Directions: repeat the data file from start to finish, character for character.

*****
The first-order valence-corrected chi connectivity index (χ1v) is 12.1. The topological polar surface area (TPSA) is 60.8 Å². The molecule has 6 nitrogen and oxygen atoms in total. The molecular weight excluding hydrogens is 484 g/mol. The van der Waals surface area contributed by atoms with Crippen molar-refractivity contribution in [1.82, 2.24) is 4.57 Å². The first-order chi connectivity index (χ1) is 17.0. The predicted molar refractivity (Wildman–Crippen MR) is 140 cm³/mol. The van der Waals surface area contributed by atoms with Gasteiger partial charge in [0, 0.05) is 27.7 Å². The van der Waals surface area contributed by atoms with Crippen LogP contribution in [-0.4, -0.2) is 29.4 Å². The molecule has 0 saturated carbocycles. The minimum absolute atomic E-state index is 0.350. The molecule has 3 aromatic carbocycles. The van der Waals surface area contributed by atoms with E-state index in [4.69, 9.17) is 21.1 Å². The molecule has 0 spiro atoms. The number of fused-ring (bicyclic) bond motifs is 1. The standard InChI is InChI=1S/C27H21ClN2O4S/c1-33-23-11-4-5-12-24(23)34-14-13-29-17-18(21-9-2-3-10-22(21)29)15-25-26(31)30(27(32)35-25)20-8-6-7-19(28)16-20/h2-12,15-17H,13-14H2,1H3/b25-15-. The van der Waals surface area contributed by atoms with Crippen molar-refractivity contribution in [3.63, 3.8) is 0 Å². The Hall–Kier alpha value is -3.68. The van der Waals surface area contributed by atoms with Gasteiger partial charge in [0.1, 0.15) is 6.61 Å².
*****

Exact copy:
The first-order valence-corrected chi connectivity index (χ1v) is 12.1. The topological polar surface area (TPSA) is 60.8 Å². The molecule has 6 nitrogen and oxygen atoms in total. The molecular weight excluding hydrogens is 484 g/mol. The van der Waals surface area contributed by atoms with Crippen molar-refractivity contribution in [1.82, 2.24) is 4.57 Å². The first-order chi connectivity index (χ1) is 17.0. The predicted molar refractivity (Wildman–Crippen MR) is 140 cm³/mol. The van der Waals surface area contributed by atoms with Gasteiger partial charge in [0, 0.05) is 27.7 Å². The van der Waals surface area contributed by atoms with Crippen LogP contribution in [-0.4, -0.2) is 29.4 Å². The molecule has 0 saturated carbocycles. The minimum absolute atomic E-state index is 0.350. The molecule has 3 aromatic carbocycles. The van der Waals surface area contributed by atoms with E-state index in [4.69, 9.17) is 21.1 Å². The molecule has 0 spiro atoms. The number of fused-ring (bicyclic) bond motifs is 1. The standard InChI is InChI=1S/C27H21ClN2O4S/c1-33-23-11-4-5-12-24(23)34-14-13-29-17-18(21-9-2-3-10-22(21)29)15-25-26(31)30(27(32)35-25)20-8-6-7-19(28)16-20/h2-12,15-17H,13-14H2,1H3/b25-15-. The van der Waals surface area contributed by atoms with Crippen molar-refractivity contribution in [3.63, 3.8) is 0 Å². The Hall–Kier alpha value is -3.68. The van der Waals surface area contributed by atoms with Gasteiger partial charge in [0.1, 0.15) is 6.61 Å².